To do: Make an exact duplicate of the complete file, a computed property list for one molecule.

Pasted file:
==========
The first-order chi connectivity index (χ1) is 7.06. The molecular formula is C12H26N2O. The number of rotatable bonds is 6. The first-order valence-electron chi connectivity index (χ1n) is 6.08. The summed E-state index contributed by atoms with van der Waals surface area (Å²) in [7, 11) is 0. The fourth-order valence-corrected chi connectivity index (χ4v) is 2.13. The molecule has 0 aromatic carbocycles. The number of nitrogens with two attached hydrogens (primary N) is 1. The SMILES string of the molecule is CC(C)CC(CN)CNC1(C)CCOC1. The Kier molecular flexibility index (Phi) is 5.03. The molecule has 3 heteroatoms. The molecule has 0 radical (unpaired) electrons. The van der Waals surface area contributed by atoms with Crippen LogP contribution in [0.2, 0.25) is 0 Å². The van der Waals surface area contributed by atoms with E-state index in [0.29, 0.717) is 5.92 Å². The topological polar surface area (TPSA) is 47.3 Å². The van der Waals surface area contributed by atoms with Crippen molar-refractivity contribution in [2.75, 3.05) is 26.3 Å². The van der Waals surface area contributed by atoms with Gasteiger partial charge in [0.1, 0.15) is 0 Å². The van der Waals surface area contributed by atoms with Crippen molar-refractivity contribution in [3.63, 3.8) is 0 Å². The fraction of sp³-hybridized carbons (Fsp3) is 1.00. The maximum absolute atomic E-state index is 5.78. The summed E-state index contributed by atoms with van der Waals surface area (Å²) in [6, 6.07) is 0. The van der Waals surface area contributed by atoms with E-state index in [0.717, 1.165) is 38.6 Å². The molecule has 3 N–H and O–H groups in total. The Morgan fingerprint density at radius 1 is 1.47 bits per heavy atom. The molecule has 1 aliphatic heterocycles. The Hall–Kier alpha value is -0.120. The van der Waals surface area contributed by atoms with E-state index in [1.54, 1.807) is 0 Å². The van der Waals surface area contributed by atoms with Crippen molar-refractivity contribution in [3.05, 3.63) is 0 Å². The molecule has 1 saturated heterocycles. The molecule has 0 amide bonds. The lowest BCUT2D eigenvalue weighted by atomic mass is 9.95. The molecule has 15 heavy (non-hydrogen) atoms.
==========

The first-order chi connectivity index (χ1) is 7.06. The molecular formula is C12H26N2O. The number of rotatable bonds is 6. The first-order valence-electron chi connectivity index (χ1n) is 6.08. The summed E-state index contributed by atoms with van der Waals surface area (Å²) in [7, 11) is 0. The fourth-order valence-corrected chi connectivity index (χ4v) is 2.13. The molecule has 0 aromatic carbocycles. The number of nitrogens with two attached hydrogens (primary N) is 1. The SMILES string of the molecule is CC(C)CC(CN)CNC1(C)CCOC1. The Kier molecular flexibility index (Phi) is 5.03. The molecule has 3 heteroatoms. The molecule has 0 radical (unpaired) electrons. The van der Waals surface area contributed by atoms with Crippen LogP contribution in [0.2, 0.25) is 0 Å². The van der Waals surface area contributed by atoms with E-state index in [0.29, 0.717) is 5.92 Å². The topological polar surface area (TPSA) is 47.3 Å². The van der Waals surface area contributed by atoms with Crippen molar-refractivity contribution in [2.75, 3.05) is 26.3 Å². The van der Waals surface area contributed by atoms with Gasteiger partial charge in [0.1, 0.15) is 0 Å². The van der Waals surface area contributed by atoms with Crippen molar-refractivity contribution in [3.63, 3.8) is 0 Å². The fraction of sp³-hybridized carbons (Fsp3) is 1.00. The maximum absolute atomic E-state index is 5.78. The summed E-state index contributed by atoms with van der Waals surface area (Å²) in [6, 6.07) is 0. The van der Waals surface area contributed by atoms with E-state index in [0.717, 1.165) is 38.6 Å². The molecule has 3 N–H and O–H groups in total. The Morgan fingerprint density at radius 1 is 1.47 bits per heavy atom. The molecule has 1 aliphatic heterocycles. The Hall–Kier alpha value is -0.120. The van der Waals surface area contributed by atoms with E-state index in [1.54, 1.807) is 0 Å². The van der Waals surface area contributed by atoms with Crippen molar-refractivity contribution in [3.05, 3.63) is 0 Å². The molecule has 1 saturated heterocycles. The molecule has 0 amide bonds. The lowest BCUT2D eigenvalue weighted by atomic mass is 9.95. The molecule has 15 heavy (non-hydrogen) atoms.